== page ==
The story of Vietnam’s slum dog billionaires

By Tien Hung, Lam Le   April 20, 2016 | 07:19 am GMT+7

Only four years after receiving billions of Vietnamese dong in compensation from a hydropower project, the number of poor households in a so called “billionaire’s village” has doubled.

It's mid April and no one can be seen on the road to village 2, Ta Po commune, Nam Giang district in Vietnam’s central province of Quang Nam. Only the elderly and children can be found here as most villagers belonging to the Co Tu ethnic group have set off far away in search of farming jobs under the burning sun. Life for the 60 households in the village has seen a big turnaround.

“We’re all out of money, we’ve got to work. Now we only have a little farmland so we have to travel a long way for work. Life’s been very hard,” said Cho Rum Ot, 55.


At the entrance to village 2 stand two wooden houses belonging to the commune chief. Photo by Tien Hung

In 2011, households from village 2 received compensation from the Song Bung 4 Hydropower Plant to relocate. The village received in total nearly VND100 billion ($4.5 million), equivalent to VND1.7 billion per household. One family received as much as VND3 billion. The money was then quickly spent on houses and expensive furniture.

Ot’s family received over VND2 billion and spent nearly half of that on a two storey house. Many other households followed suit, and wooden houses mushroomed in this remote area 30 kilometers from the commune center.

Only a few years ago, money was not an issue for the villagers. They actually competed for the grandest house. Villagers even raised hundreds of millions of dong among themselves so that those who hadn’t received any compensation could also afford a house.


Grand houses are left empty as villagers leave in search of farming jobs. Photo by Tien Hung

Looking at the grand wooden houses at a distance, Briu Dan, 29, said most villagers refused to work after receiving compensation money. They just stayed at home, drinking beer. Some hired Kinh (majority Vietnamese ethnic) farmers to do their jobs. During those days, trucks carrying beer were already empty before they got half way across the village, and beer cans were scattered everywhere.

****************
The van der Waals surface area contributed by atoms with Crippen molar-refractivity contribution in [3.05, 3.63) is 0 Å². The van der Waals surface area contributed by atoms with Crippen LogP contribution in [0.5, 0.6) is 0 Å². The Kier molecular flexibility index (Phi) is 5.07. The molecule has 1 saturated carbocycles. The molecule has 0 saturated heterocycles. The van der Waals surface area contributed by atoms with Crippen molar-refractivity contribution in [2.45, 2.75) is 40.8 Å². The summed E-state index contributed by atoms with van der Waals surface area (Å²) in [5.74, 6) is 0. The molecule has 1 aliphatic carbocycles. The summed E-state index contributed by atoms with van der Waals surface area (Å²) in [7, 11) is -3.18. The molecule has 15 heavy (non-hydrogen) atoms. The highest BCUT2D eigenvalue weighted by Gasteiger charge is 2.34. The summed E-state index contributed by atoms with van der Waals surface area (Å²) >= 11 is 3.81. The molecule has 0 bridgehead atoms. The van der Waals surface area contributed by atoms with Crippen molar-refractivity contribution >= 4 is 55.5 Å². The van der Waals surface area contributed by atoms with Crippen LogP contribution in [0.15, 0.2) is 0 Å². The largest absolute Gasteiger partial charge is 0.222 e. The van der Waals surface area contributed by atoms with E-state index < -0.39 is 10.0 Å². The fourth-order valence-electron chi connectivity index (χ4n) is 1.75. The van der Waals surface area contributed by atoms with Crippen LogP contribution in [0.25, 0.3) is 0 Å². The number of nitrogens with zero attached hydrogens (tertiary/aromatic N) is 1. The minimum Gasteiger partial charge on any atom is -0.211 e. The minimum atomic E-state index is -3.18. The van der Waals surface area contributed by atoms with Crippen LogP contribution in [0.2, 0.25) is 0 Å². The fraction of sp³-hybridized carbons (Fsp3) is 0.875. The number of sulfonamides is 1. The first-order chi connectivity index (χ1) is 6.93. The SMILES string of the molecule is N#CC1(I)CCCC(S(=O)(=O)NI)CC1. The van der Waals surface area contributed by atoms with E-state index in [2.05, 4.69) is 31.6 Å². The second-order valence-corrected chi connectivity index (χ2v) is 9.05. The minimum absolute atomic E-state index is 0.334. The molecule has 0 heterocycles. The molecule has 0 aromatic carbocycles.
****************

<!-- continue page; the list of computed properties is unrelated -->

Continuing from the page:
“Building houses ate up most of the fortune. After receiving compensation, some agents came up with masons and convinced us to build a house. There were only five masons. It only took them a couple of months to finish building as the wood was readily available. The villagers cooked for them, but they still asked VND500 million for their work, very expensive. At the time, villagers had too much money and accepted any price they were quoted,” said Dan.

During the “golden times” every villager had several expensive motorbikes. Villagers said that some youngsters even went to Da Nang (a city in Central Vietnam) asking for the price of 10 motorbikes as they had hundreds of millions of dong. After their hefty purchases, some threw big parties involving splashing beer all over the bikes. Others even bought a car to go out and about.

It didn’t take long for the money to disappear, forcing villagers to go back to farming. However, each household only received 600 meters square to build a house and 1.5ha of forestland for farming. Life has become hard again. Many households had to sell their motorbikes at a cheap price as they couldn’t afford gas.

“In our old village, we had everything. We had a spacious garden to grow vegetables and could fish in the lake; we were independent. Now we only have a little bit of farmland and have to travel very far. Everything costs money, a lot of money; it’s very hard,” said Bhnuoc Bon, 39.


Briu Dan (left). Back then, many youngsters didn’t know how to buy a plane ticket. If they did, they’d have probably also bought one out of curiosity. Photo by Tien Hung

According to Ta Po commune, in 2011 there were 11 poor households in village 2. Only four years later, after receiving billions in compensation, the number of poor households nearly doubled to 21, accounting for around a third of the village.

“The number [of poor households] will definitely continue to go up,” said a top commune official.

“Before, villagers didn’t have to work for anyone, they could survive on subsistence and so they didn’t know the value of money, resulting in their lavish spending. We knew that but we couldn’t intervene, we could not communicate the right message to them,” said Tongol Voi, head of Nam Giang district People’s Committee.

“People here are very easy going. We didn't save our money. Instead, we just spent it without a second thought. Now we regret it. If another hydropower plant was built here and we received compensation money again, probably nobody would dare to splash out like that; we’ve learnt our lesson,” said Dan.

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